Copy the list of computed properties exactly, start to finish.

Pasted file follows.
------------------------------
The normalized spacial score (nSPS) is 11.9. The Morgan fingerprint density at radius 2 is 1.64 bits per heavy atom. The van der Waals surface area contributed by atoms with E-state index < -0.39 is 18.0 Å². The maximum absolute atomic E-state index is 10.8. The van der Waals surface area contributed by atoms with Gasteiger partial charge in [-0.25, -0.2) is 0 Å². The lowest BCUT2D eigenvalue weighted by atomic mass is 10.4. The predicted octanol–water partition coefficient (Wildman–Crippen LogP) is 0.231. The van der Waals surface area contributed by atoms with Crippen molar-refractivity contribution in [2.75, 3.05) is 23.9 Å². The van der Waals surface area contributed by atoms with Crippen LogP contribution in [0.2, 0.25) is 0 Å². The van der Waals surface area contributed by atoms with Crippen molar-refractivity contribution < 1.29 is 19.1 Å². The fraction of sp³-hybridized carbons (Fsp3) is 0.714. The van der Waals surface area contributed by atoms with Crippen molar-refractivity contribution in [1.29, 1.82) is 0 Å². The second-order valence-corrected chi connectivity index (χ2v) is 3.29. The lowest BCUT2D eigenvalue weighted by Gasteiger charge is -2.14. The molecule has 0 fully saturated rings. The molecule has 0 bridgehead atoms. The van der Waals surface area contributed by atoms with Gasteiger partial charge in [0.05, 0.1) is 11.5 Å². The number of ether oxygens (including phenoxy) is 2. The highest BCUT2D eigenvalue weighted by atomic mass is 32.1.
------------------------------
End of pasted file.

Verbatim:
The normalized spacial score (nSPS) is 11.9. The Morgan fingerprint density at radius 2 is 1.64 bits per heavy atom. The van der Waals surface area contributed by atoms with E-state index < -0.39 is 18.0 Å². The maximum absolute atomic E-state index is 10.8. The van der Waals surface area contributed by atoms with Gasteiger partial charge in [-0.25, -0.2) is 0 Å². The lowest BCUT2D eigenvalue weighted by atomic mass is 10.4. The predicted octanol–water partition coefficient (Wildman–Crippen LogP) is 0.231. The van der Waals surface area contributed by atoms with Crippen molar-refractivity contribution in [2.75, 3.05) is 23.9 Å². The van der Waals surface area contributed by atoms with Crippen LogP contribution in [0.2, 0.25) is 0 Å². The van der Waals surface area contributed by atoms with Crippen molar-refractivity contribution < 1.29 is 19.1 Å². The fraction of sp³-hybridized carbons (Fsp3) is 0.714. The van der Waals surface area contributed by atoms with Crippen molar-refractivity contribution in [1.29, 1.82) is 0 Å². The second-order valence-corrected chi connectivity index (χ2v) is 3.29. The lowest BCUT2D eigenvalue weighted by Gasteiger charge is -2.14. The molecule has 0 fully saturated rings. The molecule has 0 bridgehead atoms. The van der Waals surface area contributed by atoms with Gasteiger partial charge in [0.05, 0.1) is 11.5 Å². The number of ether oxygens (including phenoxy) is 2. The highest BCUT2D eigenvalue weighted by atomic mass is 32.1.